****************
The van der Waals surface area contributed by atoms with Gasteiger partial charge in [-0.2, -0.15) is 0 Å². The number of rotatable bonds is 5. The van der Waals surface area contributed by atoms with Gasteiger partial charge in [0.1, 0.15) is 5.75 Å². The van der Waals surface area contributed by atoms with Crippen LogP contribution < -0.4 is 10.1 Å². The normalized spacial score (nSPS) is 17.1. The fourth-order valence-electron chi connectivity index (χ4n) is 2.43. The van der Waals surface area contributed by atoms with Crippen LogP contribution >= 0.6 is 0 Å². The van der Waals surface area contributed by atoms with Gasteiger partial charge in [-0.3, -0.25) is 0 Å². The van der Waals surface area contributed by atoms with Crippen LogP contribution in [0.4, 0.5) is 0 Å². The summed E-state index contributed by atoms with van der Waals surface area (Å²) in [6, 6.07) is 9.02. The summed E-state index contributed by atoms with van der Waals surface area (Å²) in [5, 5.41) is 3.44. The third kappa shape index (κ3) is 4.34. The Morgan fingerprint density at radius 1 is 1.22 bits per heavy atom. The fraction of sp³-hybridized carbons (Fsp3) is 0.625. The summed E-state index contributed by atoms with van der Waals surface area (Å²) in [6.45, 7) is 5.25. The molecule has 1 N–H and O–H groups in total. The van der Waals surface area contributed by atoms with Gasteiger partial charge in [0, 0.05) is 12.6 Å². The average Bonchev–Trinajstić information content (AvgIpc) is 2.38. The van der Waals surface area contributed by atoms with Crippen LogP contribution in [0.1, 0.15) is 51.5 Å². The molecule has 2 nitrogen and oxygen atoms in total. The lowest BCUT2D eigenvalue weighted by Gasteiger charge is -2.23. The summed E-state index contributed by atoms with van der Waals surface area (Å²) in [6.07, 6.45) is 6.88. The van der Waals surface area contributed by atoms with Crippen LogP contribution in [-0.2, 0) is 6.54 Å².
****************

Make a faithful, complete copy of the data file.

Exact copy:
The van der Waals surface area contributed by atoms with Gasteiger partial charge in [-0.2, -0.15) is 0 Å². The number of rotatable bonds is 5. The van der Waals surface area contributed by atoms with Gasteiger partial charge in [0.1, 0.15) is 5.75 Å². The van der Waals surface area contributed by atoms with Crippen LogP contribution < -0.4 is 10.1 Å². The normalized spacial score (nSPS) is 17.1. The fourth-order valence-electron chi connectivity index (χ4n) is 2.43. The van der Waals surface area contributed by atoms with Crippen LogP contribution >= 0.6 is 0 Å². The van der Waals surface area contributed by atoms with Gasteiger partial charge in [-0.3, -0.25) is 0 Å². The van der Waals surface area contributed by atoms with Crippen LogP contribution in [0.4, 0.5) is 0 Å². The summed E-state index contributed by atoms with van der Waals surface area (Å²) in [6, 6.07) is 9.02. The summed E-state index contributed by atoms with van der Waals surface area (Å²) in [5, 5.41) is 3.44. The third kappa shape index (κ3) is 4.34. The Morgan fingerprint density at radius 1 is 1.22 bits per heavy atom. The fraction of sp³-hybridized carbons (Fsp3) is 0.625. The summed E-state index contributed by atoms with van der Waals surface area (Å²) in [6.45, 7) is 5.25. The molecule has 1 N–H and O–H groups in total. The van der Waals surface area contributed by atoms with Gasteiger partial charge in [0, 0.05) is 12.6 Å². The average Bonchev–Trinajstić information content (AvgIpc) is 2.38. The van der Waals surface area contributed by atoms with Crippen LogP contribution in [0.1, 0.15) is 51.5 Å². The molecule has 2 nitrogen and oxygen atoms in total. The lowest BCUT2D eigenvalue weighted by Gasteiger charge is -2.23. The summed E-state index contributed by atoms with van der Waals surface area (Å²) in [6.07, 6.45) is 6.88. The van der Waals surface area contributed by atoms with Crippen LogP contribution in [-0.2, 0) is 6.54 Å².